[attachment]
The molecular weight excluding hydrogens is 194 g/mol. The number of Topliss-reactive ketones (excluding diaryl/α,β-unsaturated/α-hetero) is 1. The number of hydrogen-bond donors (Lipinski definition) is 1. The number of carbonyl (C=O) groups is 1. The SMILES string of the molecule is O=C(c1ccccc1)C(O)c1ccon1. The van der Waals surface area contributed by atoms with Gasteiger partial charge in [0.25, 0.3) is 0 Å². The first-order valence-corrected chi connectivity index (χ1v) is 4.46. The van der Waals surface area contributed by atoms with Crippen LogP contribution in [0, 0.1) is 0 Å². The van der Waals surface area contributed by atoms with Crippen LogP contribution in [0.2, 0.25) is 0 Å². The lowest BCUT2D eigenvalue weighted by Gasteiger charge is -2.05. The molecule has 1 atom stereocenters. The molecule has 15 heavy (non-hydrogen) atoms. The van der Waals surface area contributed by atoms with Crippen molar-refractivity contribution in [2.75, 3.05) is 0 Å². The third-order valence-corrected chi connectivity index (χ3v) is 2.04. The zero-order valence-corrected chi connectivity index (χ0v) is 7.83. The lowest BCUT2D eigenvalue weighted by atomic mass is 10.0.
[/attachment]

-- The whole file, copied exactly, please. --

The molecular weight excluding hydrogens is 194 g/mol. The number of Topliss-reactive ketones (excluding diaryl/α,β-unsaturated/α-hetero) is 1. The number of hydrogen-bond donors (Lipinski definition) is 1. The number of carbonyl (C=O) groups is 1. The SMILES string of the molecule is O=C(c1ccccc1)C(O)c1ccon1. The van der Waals surface area contributed by atoms with Gasteiger partial charge in [0.25, 0.3) is 0 Å². The first-order valence-corrected chi connectivity index (χ1v) is 4.46. The van der Waals surface area contributed by atoms with Crippen LogP contribution in [0, 0.1) is 0 Å². The van der Waals surface area contributed by atoms with Crippen LogP contribution in [0.2, 0.25) is 0 Å². The lowest BCUT2D eigenvalue weighted by Gasteiger charge is -2.05. The molecule has 1 atom stereocenters. The molecule has 15 heavy (non-hydrogen) atoms. The van der Waals surface area contributed by atoms with Crippen molar-refractivity contribution in [2.75, 3.05) is 0 Å². The third-order valence-corrected chi connectivity index (χ3v) is 2.04. The zero-order valence-corrected chi connectivity index (χ0v) is 7.83. The lowest BCUT2D eigenvalue weighted by atomic mass is 10.0.